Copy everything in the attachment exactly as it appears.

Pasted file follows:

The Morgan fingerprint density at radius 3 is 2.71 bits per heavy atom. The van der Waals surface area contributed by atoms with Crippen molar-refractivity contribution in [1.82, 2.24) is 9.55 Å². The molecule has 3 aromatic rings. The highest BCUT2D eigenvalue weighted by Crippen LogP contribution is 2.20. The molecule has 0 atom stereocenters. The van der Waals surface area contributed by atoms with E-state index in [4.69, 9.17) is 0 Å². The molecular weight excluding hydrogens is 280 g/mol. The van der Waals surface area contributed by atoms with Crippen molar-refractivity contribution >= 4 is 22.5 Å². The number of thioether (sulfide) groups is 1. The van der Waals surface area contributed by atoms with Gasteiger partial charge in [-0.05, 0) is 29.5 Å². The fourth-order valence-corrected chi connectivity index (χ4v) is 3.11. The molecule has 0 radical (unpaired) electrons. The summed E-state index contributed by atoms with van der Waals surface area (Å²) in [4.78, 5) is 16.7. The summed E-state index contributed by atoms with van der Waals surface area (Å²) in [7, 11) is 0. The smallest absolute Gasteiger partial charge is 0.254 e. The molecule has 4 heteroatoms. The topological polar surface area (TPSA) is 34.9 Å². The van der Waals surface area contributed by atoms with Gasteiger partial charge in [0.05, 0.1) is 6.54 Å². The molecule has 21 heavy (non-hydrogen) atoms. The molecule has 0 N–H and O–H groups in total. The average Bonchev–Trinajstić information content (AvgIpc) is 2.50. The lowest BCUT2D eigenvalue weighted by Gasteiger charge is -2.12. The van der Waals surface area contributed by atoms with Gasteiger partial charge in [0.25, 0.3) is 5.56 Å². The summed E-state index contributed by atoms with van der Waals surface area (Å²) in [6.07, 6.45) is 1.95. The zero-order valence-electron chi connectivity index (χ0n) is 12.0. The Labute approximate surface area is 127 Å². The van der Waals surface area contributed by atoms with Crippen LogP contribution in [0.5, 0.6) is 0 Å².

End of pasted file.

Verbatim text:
The Morgan fingerprint density at radius 3 is 2.71 bits per heavy atom. The van der Waals surface area contributed by atoms with Crippen molar-refractivity contribution in [1.82, 2.24) is 9.55 Å². The molecule has 3 aromatic rings. The highest BCUT2D eigenvalue weighted by Crippen LogP contribution is 2.20. The molecule has 0 atom stereocenters. The van der Waals surface area contributed by atoms with E-state index in [4.69, 9.17) is 0 Å². The molecular weight excluding hydrogens is 280 g/mol. The van der Waals surface area contributed by atoms with Crippen molar-refractivity contribution >= 4 is 22.5 Å². The number of thioether (sulfide) groups is 1. The van der Waals surface area contributed by atoms with Gasteiger partial charge in [-0.05, 0) is 29.5 Å². The fourth-order valence-corrected chi connectivity index (χ4v) is 3.11. The molecule has 0 radical (unpaired) electrons. The summed E-state index contributed by atoms with van der Waals surface area (Å²) in [4.78, 5) is 16.7. The summed E-state index contributed by atoms with van der Waals surface area (Å²) in [7, 11) is 0. The smallest absolute Gasteiger partial charge is 0.254 e. The molecule has 4 heteroatoms. The topological polar surface area (TPSA) is 34.9 Å². The van der Waals surface area contributed by atoms with Gasteiger partial charge in [0.05, 0.1) is 6.54 Å². The molecule has 21 heavy (non-hydrogen) atoms. The molecule has 0 N–H and O–H groups in total. The average Bonchev–Trinajstić information content (AvgIpc) is 2.50. The lowest BCUT2D eigenvalue weighted by Gasteiger charge is -2.12. The van der Waals surface area contributed by atoms with Gasteiger partial charge in [0.25, 0.3) is 5.56 Å². The summed E-state index contributed by atoms with van der Waals surface area (Å²) in [6.07, 6.45) is 1.95. The zero-order valence-electron chi connectivity index (χ0n) is 12.0. The Labute approximate surface area is 127 Å². The van der Waals surface area contributed by atoms with Crippen LogP contribution in [0.5, 0.6) is 0 Å².